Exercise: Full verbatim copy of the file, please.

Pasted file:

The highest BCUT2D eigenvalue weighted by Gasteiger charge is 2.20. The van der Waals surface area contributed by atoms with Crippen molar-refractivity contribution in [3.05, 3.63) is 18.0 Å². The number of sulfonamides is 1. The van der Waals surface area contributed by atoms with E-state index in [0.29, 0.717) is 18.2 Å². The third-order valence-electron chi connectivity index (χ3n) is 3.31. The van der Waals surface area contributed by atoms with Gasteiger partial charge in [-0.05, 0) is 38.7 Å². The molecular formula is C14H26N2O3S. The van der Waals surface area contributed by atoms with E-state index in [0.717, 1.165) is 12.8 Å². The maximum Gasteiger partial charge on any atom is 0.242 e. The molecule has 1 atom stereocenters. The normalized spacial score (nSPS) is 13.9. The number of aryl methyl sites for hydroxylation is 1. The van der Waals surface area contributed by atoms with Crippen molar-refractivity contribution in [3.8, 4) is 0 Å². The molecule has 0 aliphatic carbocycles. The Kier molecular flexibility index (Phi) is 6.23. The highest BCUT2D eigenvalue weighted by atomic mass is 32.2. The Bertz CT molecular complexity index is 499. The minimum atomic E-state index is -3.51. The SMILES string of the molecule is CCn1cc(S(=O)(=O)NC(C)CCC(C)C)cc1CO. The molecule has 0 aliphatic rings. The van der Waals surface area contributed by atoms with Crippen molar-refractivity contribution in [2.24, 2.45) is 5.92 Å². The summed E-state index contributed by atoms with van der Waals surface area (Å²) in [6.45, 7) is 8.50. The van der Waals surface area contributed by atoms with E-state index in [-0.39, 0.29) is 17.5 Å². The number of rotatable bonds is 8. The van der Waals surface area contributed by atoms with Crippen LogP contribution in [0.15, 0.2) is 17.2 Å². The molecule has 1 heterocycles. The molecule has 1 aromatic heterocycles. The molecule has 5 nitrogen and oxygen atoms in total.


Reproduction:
The highest BCUT2D eigenvalue weighted by Gasteiger charge is 2.20. The van der Waals surface area contributed by atoms with Crippen molar-refractivity contribution in [3.05, 3.63) is 18.0 Å². The number of sulfonamides is 1. The van der Waals surface area contributed by atoms with E-state index in [0.29, 0.717) is 18.2 Å². The third-order valence-electron chi connectivity index (χ3n) is 3.31. The van der Waals surface area contributed by atoms with Gasteiger partial charge in [-0.05, 0) is 38.7 Å². The molecular formula is C14H26N2O3S. The van der Waals surface area contributed by atoms with E-state index in [0.717, 1.165) is 12.8 Å². The maximum Gasteiger partial charge on any atom is 0.242 e. The molecule has 1 atom stereocenters. The normalized spacial score (nSPS) is 13.9. The number of aryl methyl sites for hydroxylation is 1. The van der Waals surface area contributed by atoms with Crippen molar-refractivity contribution in [3.8, 4) is 0 Å². The molecule has 0 aliphatic carbocycles. The Kier molecular flexibility index (Phi) is 6.23. The highest BCUT2D eigenvalue weighted by atomic mass is 32.2. The Bertz CT molecular complexity index is 499. The minimum atomic E-state index is -3.51. The SMILES string of the molecule is CCn1cc(S(=O)(=O)NC(C)CCC(C)C)cc1CO. The molecule has 0 aliphatic rings. The van der Waals surface area contributed by atoms with Crippen molar-refractivity contribution in [2.24, 2.45) is 5.92 Å². The summed E-state index contributed by atoms with van der Waals surface area (Å²) in [6.45, 7) is 8.50. The van der Waals surface area contributed by atoms with E-state index in [-0.39, 0.29) is 17.5 Å². The number of rotatable bonds is 8. The van der Waals surface area contributed by atoms with Crippen LogP contribution in [0.15, 0.2) is 17.2 Å². The molecule has 1 heterocycles. The molecule has 1 aromatic heterocycles. The molecule has 5 nitrogen and oxygen atoms in total.